We're here with practical information for your business. Learn about business planning, running a business and more.

For a successful business, you need a viable business idea, the skills to make it work and the funding. Discover whether your idea has what it takes.

Forming your business correctly is essential to ensure you are protected and you comply with the rules. Learn how to set up your business.

It is likely you will need funding to start your business unless you have your own money. Discover some of the main sources of start up funding.

Businesses and individuals must account for and pay various taxes. Understand your tax obligations and how to file, account and pay any taxes you owe.

Businesses are required to comply with a wide range of business laws. We introduce the main rules and regulations you must comply with.

Learn why business planning is an essential exercise if your business is to start and grow successfully, attract funding or target new markets.

Marketing matters. It drives sales and helps promote your brand and products. Discover how to market your business and reach your target customers.

Some businesses need a high street location whilst others can be run from home. Understand the key factors from cost to location, size to security.

Your employees can your biggest asset. They can also be your biggest challenge. We explain how to recruitment and manage staff successfully.

It is likely your business could not function without some form of IT. Learn how to specify, buy, maintain and secure your business IT.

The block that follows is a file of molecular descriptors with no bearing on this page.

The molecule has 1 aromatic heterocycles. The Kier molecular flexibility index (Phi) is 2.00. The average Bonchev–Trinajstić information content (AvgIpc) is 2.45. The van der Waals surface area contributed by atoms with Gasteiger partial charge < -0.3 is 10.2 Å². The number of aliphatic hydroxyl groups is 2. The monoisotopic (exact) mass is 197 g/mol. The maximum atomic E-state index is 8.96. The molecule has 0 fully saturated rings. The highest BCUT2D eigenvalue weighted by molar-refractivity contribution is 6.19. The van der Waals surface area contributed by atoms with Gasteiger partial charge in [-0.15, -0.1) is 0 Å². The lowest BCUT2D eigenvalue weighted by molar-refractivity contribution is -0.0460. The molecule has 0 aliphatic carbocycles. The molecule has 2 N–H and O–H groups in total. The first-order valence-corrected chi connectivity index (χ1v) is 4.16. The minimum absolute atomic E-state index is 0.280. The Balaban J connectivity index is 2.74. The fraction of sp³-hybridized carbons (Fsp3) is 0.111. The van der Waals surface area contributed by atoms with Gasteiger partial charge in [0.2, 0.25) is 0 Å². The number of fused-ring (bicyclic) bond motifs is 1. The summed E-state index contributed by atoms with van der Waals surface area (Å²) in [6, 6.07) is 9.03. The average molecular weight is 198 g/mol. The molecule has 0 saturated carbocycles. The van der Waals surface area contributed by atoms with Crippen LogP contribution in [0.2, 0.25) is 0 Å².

Few businesses manage the leap from start up to high-growth business. Learn what it takes to scale up and take your business to the next level.

Managing your time - checklist

Poor time management causes stress, longer work days and can stop you meeting customer expectations. This checklist will help you get on top of your schedule.

  • Stand back and establish your long-term goals. Evaluate claims on your time against these goals and not just immediate problems clamouring for attention.
  • Prioritise actions which are both important and urgent: for example, where other people are waiting for your input.
  • Delegate unimportant activities or drop them altogether.
  • Divide major tasks into achievable blocks of work.
  • Start the day by clearing the decks: quickly scanning new mail and messages, reviewing your schedule, and dealing with small, urgent tasks.
  • Recognise what times of day best suit different activities: for example, calling customers when you are at your liveliest.
  • Schedule your activities, deciding how much time to devote to each task and setting realistic deadlines. Set interim deadlines for major projects.
  • Build tedious, repetitive or long-term activities into your routine: for example, scheduling a regular weekly project review at a set time.
  • Use time-management tools and software: a diary, a to-do list, and project-planning software for long-term projects.
  • Invest time in setting up time-saving systems: for example, a good filing system, templates for standard letters, and procedures for routine tasks.
  • Use technology to make use of ‘dead time’ such as smartphones and tablet computers that allow you to work on the move.
  • Deal with new information effectively ― act on it if necessary, delegate it if appropriate, file it if relevant or throw it away.
  • Collaborate effectively. Ask others to provide what you need, in a form that suits you when you need it, and return the favour.
  • Avoid overloading yourself. Only get involved if you need to, ignore unnecessary detail, and delegate routine tasks.
  • Get rid of distractions: put your phone on voicemail, refuse unnecessary visits and meetings, clear desk clutter and resist time-wasting activities (such as emails and social media) unless they contribute to the achievement of aims.
  • Analyse your time use: log your activities, then review how much time you wasted on unimportant matters and tasks you should have delegated.

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